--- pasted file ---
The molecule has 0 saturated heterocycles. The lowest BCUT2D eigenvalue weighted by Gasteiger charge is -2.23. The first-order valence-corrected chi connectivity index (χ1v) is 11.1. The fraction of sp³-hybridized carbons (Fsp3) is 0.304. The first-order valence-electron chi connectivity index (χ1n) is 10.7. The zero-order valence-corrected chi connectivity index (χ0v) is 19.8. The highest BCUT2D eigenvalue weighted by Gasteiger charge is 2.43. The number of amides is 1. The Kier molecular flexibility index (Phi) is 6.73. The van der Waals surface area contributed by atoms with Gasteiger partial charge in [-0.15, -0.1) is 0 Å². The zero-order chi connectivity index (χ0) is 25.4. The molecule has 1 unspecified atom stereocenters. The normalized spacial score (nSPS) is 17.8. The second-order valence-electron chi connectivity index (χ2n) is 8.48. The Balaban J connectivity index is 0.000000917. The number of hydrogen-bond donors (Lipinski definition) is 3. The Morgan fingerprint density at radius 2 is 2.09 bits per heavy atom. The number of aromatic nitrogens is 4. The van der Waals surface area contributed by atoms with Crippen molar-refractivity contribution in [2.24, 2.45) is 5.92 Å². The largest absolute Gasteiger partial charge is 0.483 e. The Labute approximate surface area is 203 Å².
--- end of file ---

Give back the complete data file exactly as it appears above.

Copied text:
The molecule has 0 saturated heterocycles. The lowest BCUT2D eigenvalue weighted by Gasteiger charge is -2.23. The first-order valence-corrected chi connectivity index (χ1v) is 11.1. The fraction of sp³-hybridized carbons (Fsp3) is 0.304. The first-order valence-electron chi connectivity index (χ1n) is 10.7. The zero-order valence-corrected chi connectivity index (χ0v) is 19.8. The highest BCUT2D eigenvalue weighted by Gasteiger charge is 2.43. The number of amides is 1. The Kier molecular flexibility index (Phi) is 6.73. The van der Waals surface area contributed by atoms with Gasteiger partial charge in [-0.15, -0.1) is 0 Å². The zero-order chi connectivity index (χ0) is 25.4. The molecule has 1 unspecified atom stereocenters. The normalized spacial score (nSPS) is 17.8. The second-order valence-electron chi connectivity index (χ2n) is 8.48. The Balaban J connectivity index is 0.000000917. The number of hydrogen-bond donors (Lipinski definition) is 3. The Morgan fingerprint density at radius 2 is 2.09 bits per heavy atom. The number of aromatic nitrogens is 4. The van der Waals surface area contributed by atoms with Crippen molar-refractivity contribution in [2.24, 2.45) is 5.92 Å². The largest absolute Gasteiger partial charge is 0.483 e. The Labute approximate surface area is 203 Å².